CO: I think the ULL softball program has done a great job of establishing itself as one of the top programs in college softball. As much as I wish I could claim responsibility for that, the real foundation builders are the former players who put this program on the map through a lot of grit and hard work. The legacy of this program was built a long time ago with the players who came before us. It’s an honor to be able to be a part of this program and everything it represents. I believe the ULL softball program does receive a lot of notoriety because our ability to consistently show up to games and compete with all we got. I believe the legacy our program has built precedes our team into every game we play. When teams show up to play us, they know it’s going to be a fight.

JW: How excited were you when you found out that you were officially a member of Team USA?
CO: It was such a humbling feeling. Wearing the jersey with USA across your chest is an honor and a privilege. It’s was very rewarding feeling to know all the hard work and hours spent trying to get a little better helped me to reach my dream.

JW: There's been a lot of talk and discussion about getting softball back into the Olympics. Do you see that as a plausible option at some point in the near future?
CO: I hope it does get back into the Olympics. It’s such an honor to compete for this nation on a world stage. It will mean a lot to that next generation of softball players coming up to know they have the chance to compete for an Olympic gold medal.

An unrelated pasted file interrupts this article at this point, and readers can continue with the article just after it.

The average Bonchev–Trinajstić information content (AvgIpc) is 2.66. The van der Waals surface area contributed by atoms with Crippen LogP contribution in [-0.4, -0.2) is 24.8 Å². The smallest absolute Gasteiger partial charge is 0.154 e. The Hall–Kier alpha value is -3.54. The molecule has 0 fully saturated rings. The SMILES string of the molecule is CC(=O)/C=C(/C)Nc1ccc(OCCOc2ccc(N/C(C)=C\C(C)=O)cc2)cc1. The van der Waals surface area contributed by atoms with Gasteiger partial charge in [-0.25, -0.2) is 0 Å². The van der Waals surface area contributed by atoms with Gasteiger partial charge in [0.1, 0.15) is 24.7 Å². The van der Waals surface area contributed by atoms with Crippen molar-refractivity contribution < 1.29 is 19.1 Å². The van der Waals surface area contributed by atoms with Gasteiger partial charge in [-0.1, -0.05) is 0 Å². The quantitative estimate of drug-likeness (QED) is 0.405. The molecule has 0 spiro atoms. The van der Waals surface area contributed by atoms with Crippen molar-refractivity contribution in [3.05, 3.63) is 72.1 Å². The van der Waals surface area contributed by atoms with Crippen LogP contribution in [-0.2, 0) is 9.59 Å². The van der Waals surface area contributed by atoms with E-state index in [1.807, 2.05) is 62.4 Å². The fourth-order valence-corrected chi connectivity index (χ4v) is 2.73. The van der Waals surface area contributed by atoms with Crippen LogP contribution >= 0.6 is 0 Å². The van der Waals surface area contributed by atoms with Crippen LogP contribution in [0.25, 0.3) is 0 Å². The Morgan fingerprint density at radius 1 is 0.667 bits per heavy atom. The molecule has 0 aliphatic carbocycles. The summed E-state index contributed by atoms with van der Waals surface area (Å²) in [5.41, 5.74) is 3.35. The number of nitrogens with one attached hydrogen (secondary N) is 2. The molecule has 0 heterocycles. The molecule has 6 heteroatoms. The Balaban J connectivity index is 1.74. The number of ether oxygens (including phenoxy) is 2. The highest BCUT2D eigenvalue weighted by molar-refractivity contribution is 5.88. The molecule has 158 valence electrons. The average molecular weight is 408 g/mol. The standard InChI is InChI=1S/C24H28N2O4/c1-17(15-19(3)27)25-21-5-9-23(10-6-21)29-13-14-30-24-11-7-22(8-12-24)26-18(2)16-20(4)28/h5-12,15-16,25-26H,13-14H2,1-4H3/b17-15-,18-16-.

JW: Describe what it's like to go out on the field and play with "USA" across your chest.
CO: It’s almost indescribable. When I put on that jersey and look in the mirror, I want to ask someone to pinch me because it feels like a dream. I can’t express the humbling feeling I get knowing what I have the honor of representing. Then I look at my teammates and we know we are a small part of something so much bigger than us. It’s a great feeling being able to represent this country and play the game I love.

JW: Last season, you were selected in the NPF Senior Draft by the USSSA Pride. Despite the fact that you never put on a Pride uniform, what was it like to get the news that you had been drafted?
CO: I was very honored to be selected by the USSSA Pride. They have an excellent program, and I was humbled to be selected to be a part of it. I have the upmost respect for their program and all they have been able to accomplish.